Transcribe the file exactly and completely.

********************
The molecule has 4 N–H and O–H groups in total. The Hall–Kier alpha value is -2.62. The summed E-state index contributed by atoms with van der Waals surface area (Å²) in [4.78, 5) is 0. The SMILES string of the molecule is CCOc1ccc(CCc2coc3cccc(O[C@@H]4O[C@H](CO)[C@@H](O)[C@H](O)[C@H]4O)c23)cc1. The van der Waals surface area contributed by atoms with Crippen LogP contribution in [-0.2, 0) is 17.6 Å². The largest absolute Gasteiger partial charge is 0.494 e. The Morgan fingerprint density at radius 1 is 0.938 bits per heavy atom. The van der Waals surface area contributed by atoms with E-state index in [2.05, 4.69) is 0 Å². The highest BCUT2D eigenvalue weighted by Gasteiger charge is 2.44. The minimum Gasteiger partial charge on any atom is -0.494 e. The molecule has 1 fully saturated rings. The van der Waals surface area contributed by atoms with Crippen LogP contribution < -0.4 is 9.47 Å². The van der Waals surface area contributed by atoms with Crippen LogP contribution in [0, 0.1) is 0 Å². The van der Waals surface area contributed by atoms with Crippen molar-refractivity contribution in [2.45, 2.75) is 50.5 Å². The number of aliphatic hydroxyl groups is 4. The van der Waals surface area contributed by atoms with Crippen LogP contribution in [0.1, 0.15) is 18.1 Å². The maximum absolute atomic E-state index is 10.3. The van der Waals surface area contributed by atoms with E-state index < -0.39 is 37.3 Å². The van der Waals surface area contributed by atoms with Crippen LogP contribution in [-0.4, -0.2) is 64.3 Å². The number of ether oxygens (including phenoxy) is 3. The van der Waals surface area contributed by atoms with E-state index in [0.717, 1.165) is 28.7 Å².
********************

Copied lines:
The molecule has 4 N–H and O–H groups in total. The Hall–Kier alpha value is -2.62. The summed E-state index contributed by atoms with van der Waals surface area (Å²) in [4.78, 5) is 0. The SMILES string of the molecule is CCOc1ccc(CCc2coc3cccc(O[C@@H]4O[C@H](CO)[C@@H](O)[C@H](O)[C@H]4O)c23)cc1. The van der Waals surface area contributed by atoms with Crippen LogP contribution in [-0.2, 0) is 17.6 Å². The largest absolute Gasteiger partial charge is 0.494 e. The Morgan fingerprint density at radius 1 is 0.938 bits per heavy atom. The van der Waals surface area contributed by atoms with E-state index in [2.05, 4.69) is 0 Å². The highest BCUT2D eigenvalue weighted by Gasteiger charge is 2.44. The minimum Gasteiger partial charge on any atom is -0.494 e. The molecule has 1 fully saturated rings. The van der Waals surface area contributed by atoms with Crippen LogP contribution < -0.4 is 9.47 Å². The van der Waals surface area contributed by atoms with Crippen LogP contribution in [0, 0.1) is 0 Å². The van der Waals surface area contributed by atoms with Crippen molar-refractivity contribution in [2.45, 2.75) is 50.5 Å². The number of aliphatic hydroxyl groups is 4. The van der Waals surface area contributed by atoms with Crippen LogP contribution in [0.1, 0.15) is 18.1 Å². The maximum absolute atomic E-state index is 10.3. The van der Waals surface area contributed by atoms with E-state index < -0.39 is 37.3 Å². The van der Waals surface area contributed by atoms with Crippen LogP contribution in [-0.4, -0.2) is 64.3 Å². The number of ether oxygens (including phenoxy) is 3. The van der Waals surface area contributed by atoms with E-state index in [0.717, 1.165) is 28.7 Å².